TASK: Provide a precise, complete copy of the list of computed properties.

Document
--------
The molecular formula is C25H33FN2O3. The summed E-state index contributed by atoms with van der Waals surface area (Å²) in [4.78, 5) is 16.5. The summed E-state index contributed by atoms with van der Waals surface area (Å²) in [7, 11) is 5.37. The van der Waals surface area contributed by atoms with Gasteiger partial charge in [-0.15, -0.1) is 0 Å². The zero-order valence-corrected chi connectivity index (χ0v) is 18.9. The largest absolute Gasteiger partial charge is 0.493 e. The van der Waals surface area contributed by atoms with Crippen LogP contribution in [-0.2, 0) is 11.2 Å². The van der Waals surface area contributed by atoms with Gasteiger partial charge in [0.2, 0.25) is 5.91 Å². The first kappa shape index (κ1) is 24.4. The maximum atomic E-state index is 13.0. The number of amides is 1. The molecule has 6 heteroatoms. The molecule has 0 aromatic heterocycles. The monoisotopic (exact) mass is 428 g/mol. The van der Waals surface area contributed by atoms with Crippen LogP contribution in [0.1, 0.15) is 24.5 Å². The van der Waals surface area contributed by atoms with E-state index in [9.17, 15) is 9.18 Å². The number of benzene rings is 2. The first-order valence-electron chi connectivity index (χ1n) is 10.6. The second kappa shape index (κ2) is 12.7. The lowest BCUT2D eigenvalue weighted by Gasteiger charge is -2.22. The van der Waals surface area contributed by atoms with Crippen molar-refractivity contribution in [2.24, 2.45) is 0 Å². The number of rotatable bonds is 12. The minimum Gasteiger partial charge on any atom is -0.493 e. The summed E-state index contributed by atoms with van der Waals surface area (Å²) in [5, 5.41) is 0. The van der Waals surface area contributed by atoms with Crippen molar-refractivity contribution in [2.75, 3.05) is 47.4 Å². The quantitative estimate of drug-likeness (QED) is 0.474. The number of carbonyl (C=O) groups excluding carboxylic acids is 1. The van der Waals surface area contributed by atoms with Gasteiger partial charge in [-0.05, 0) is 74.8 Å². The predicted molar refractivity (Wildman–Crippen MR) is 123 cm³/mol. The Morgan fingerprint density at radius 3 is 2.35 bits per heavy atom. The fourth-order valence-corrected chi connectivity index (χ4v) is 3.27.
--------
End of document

The molecular formula is C25H33FN2O3. The summed E-state index contributed by atoms with van der Waals surface area (Å²) in [4.78, 5) is 16.5. The summed E-state index contributed by atoms with van der Waals surface area (Å²) in [7, 11) is 5.37. The van der Waals surface area contributed by atoms with Gasteiger partial charge in [-0.15, -0.1) is 0 Å². The zero-order valence-corrected chi connectivity index (χ0v) is 18.9. The largest absolute Gasteiger partial charge is 0.493 e. The van der Waals surface area contributed by atoms with Crippen LogP contribution in [-0.2, 0) is 11.2 Å². The van der Waals surface area contributed by atoms with Gasteiger partial charge in [0.2, 0.25) is 5.91 Å². The first kappa shape index (κ1) is 24.4. The maximum atomic E-state index is 13.0. The number of amides is 1. The molecule has 6 heteroatoms. The molecule has 0 aromatic heterocycles. The monoisotopic (exact) mass is 428 g/mol. The van der Waals surface area contributed by atoms with Crippen LogP contribution in [0.1, 0.15) is 24.5 Å². The van der Waals surface area contributed by atoms with E-state index in [9.17, 15) is 9.18 Å². The number of benzene rings is 2. The first-order valence-electron chi connectivity index (χ1n) is 10.6. The second kappa shape index (κ2) is 12.7. The lowest BCUT2D eigenvalue weighted by Gasteiger charge is -2.22. The van der Waals surface area contributed by atoms with Crippen molar-refractivity contribution in [2.24, 2.45) is 0 Å². The number of rotatable bonds is 12. The minimum Gasteiger partial charge on any atom is -0.493 e. The summed E-state index contributed by atoms with van der Waals surface area (Å²) in [5, 5.41) is 0. The van der Waals surface area contributed by atoms with Crippen molar-refractivity contribution in [2.75, 3.05) is 47.4 Å². The quantitative estimate of drug-likeness (QED) is 0.474. The number of carbonyl (C=O) groups excluding carboxylic acids is 1. The van der Waals surface area contributed by atoms with Gasteiger partial charge in [-0.05, 0) is 74.8 Å². The predicted molar refractivity (Wildman–Crippen MR) is 123 cm³/mol. The Morgan fingerprint density at radius 3 is 2.35 bits per heavy atom. The fourth-order valence-corrected chi connectivity index (χ4v) is 3.27.